Spotlight: France's embattled Fillon defies pressure to quit presidential race
Xinhua, March 6, 2017 Adjust font size:
Thousands of supporters on Sunday cheered Francois Fillon, the conservative contender in the French presidential race, at a big rally in Paris in a show of support while his party seniors are mulling a possible "Plan B."
At the Trocadero square in French capital, flag-waving crowd which party officials said numbered 200,000 people, gave a standing ovation to the scandal-hit politician, chant "Fillon President," or "Fillon holds out, France needs you."
"My dear compatriots, they think I'm alone, they want me to be alone, are we alone? Thank you for you all to always refuse to hear the sirens of the discouragement," Fillon said, addressing the crowd. "I am being attacked from all sides and I have to listen to you... I must listen to this massive crowd which pushes me forward, but I must also ask myself about those who doubt me and flee the ship. Their responsibility is huge, and so is mine."
Mired in a fraud scandal, Fillon, 63, suffered a severe setback this week after the Republicans senior chiefs suspended their support for his bid and are mulling a Plan B in which the moderate conservative Alain Juppe is well placed to represent the right-wing party in the upcoming presidential election.
"I will continue to tell my political family that this choice does not belong to them, because this choice is your choice, of your votes and through them your expectations. I am sure that it will be all of France's choice if we are able to gather ourselves in an ultimate push," Fillon said.
Recent polls showed that once the favorite to become France's new head of state, the 63-year-old ex-prime minister seems to have little chance to make it to the second round.
An Odoxa poll released on Friday showed three quarters of respondents said the ex-premier was wrong to stick to his presidential bid despite a legal investigation, with a majority of them believing he should be replaced.
In a separate survey, the pollster predicted Juppe, who lost to Fillon in the November primary, to top voting intentions in the first round if he replaces Fillon.
The so called "PenelopeGate" emerged on Jan. 25 when French satirical weekly Le Canard Enchaine reported that Fillon had paid his wife and two of his five children about one million euros (1.06 million U.S. dollars) for their jobs as parliamentary assistants. However, there was no evidence indicating that she had really worked, the report added.
Fillon has repeatedly denied wrongdoing, denouncing "judicial bias" in investigation related to his wife's fake job allegation.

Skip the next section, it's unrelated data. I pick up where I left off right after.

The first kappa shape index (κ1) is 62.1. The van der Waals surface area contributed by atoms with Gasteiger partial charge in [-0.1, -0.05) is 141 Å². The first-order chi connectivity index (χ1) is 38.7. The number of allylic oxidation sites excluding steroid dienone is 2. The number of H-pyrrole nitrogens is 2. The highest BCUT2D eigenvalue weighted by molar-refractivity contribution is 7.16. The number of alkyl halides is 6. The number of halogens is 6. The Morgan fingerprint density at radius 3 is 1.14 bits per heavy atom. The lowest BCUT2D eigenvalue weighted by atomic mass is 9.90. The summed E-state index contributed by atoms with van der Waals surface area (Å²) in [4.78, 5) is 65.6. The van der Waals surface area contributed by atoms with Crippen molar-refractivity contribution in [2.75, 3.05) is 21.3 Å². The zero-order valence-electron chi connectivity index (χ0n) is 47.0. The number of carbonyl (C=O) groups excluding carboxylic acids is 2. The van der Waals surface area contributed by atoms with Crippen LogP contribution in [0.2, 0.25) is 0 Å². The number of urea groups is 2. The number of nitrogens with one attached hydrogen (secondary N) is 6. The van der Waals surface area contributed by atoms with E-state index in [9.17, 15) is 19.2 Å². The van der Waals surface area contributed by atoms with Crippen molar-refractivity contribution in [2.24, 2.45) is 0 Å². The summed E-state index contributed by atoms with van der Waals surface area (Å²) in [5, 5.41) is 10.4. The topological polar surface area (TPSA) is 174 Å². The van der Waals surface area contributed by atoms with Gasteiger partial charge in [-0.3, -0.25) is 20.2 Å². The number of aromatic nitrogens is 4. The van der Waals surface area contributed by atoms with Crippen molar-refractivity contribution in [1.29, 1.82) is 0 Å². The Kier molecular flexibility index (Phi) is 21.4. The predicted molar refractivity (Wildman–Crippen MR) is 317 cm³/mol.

As the judicial inquiry is deepening few weeks ahead the election's first round, pressure is mounting for Fillon to quit the presidential race.
It was announced that the Republicans party's political committee will meet on Monday "given the evolution of the political situation just seven weeks from the presidential election."
Speaking to the BFMTV news channel, Christain Estrosi, a close ally of the ex-president Nicolas Sarkozy said the conservatives "will propose an initiative to indicate the way forward," and allows " a respectful withdrawal of Fillon."
"Fair or unfair, the situation of Francois Fillon no longer allows (us) to gather a majority of French," he added. "We do not have the time to debate who has the most talent. The easiest thing obviously... is the person who came second in the primaries and that quite simply is Alain Juppe."
In an interview with local broadcaster Europe1, Jean-Christophe Lagarde, head of the Union of Democrats and Independents, a center-right political party, said the Paris rally "won't change anything," as "with Fillon, failure is certain." "Today the question is about the candidate's ability to gather and not about ability to organize meetings. Even if there are 200,000 people...to win a presidential election you need 20 million people," he said.
On Friday, Lagarde announced his party withdrew its support for Fillon after the presidential candidate was put under formal investigation in relation to his wife's fictitious work.
Fillon said he would comply with magistrates' summon on March 15, two days before the deadline to submit the requested signatures of 500 of elected officials to officially join the race to the Elysee Palace. Endit